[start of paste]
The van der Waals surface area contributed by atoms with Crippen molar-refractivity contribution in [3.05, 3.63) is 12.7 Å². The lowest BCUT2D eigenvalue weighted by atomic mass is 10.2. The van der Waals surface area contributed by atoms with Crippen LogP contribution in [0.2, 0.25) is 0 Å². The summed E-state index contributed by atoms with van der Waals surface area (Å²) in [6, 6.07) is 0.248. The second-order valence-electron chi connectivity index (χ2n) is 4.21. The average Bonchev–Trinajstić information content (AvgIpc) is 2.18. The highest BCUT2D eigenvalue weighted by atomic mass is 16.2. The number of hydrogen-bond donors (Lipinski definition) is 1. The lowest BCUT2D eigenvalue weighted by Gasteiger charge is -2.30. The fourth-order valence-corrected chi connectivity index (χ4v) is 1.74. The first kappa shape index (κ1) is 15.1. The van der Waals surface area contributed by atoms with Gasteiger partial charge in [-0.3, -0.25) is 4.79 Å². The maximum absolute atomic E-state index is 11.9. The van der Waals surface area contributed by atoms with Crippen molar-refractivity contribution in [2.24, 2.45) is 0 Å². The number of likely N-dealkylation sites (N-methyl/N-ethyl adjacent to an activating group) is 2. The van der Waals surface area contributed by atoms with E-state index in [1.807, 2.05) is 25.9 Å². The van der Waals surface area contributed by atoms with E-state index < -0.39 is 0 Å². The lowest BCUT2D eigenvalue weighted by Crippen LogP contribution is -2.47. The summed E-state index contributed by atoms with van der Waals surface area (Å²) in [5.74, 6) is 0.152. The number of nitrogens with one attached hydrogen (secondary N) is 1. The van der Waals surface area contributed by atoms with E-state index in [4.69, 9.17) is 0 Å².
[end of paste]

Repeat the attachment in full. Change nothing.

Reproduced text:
The van der Waals surface area contributed by atoms with Crippen molar-refractivity contribution in [3.05, 3.63) is 12.7 Å². The lowest BCUT2D eigenvalue weighted by atomic mass is 10.2. The van der Waals surface area contributed by atoms with Crippen LogP contribution in [0.2, 0.25) is 0 Å². The summed E-state index contributed by atoms with van der Waals surface area (Å²) in [6, 6.07) is 0.248. The second-order valence-electron chi connectivity index (χ2n) is 4.21. The average Bonchev–Trinajstić information content (AvgIpc) is 2.18. The highest BCUT2D eigenvalue weighted by atomic mass is 16.2. The number of hydrogen-bond donors (Lipinski definition) is 1. The lowest BCUT2D eigenvalue weighted by Gasteiger charge is -2.30. The fourth-order valence-corrected chi connectivity index (χ4v) is 1.74. The first kappa shape index (κ1) is 15.1. The van der Waals surface area contributed by atoms with Gasteiger partial charge in [-0.3, -0.25) is 4.79 Å². The maximum absolute atomic E-state index is 11.9. The van der Waals surface area contributed by atoms with Crippen molar-refractivity contribution in [2.24, 2.45) is 0 Å². The number of likely N-dealkylation sites (N-methyl/N-ethyl adjacent to an activating group) is 2. The van der Waals surface area contributed by atoms with E-state index in [1.807, 2.05) is 25.9 Å². The van der Waals surface area contributed by atoms with E-state index < -0.39 is 0 Å². The lowest BCUT2D eigenvalue weighted by Crippen LogP contribution is -2.47. The summed E-state index contributed by atoms with van der Waals surface area (Å²) in [5.74, 6) is 0.152. The number of nitrogens with one attached hydrogen (secondary N) is 1. The van der Waals surface area contributed by atoms with E-state index in [4.69, 9.17) is 0 Å².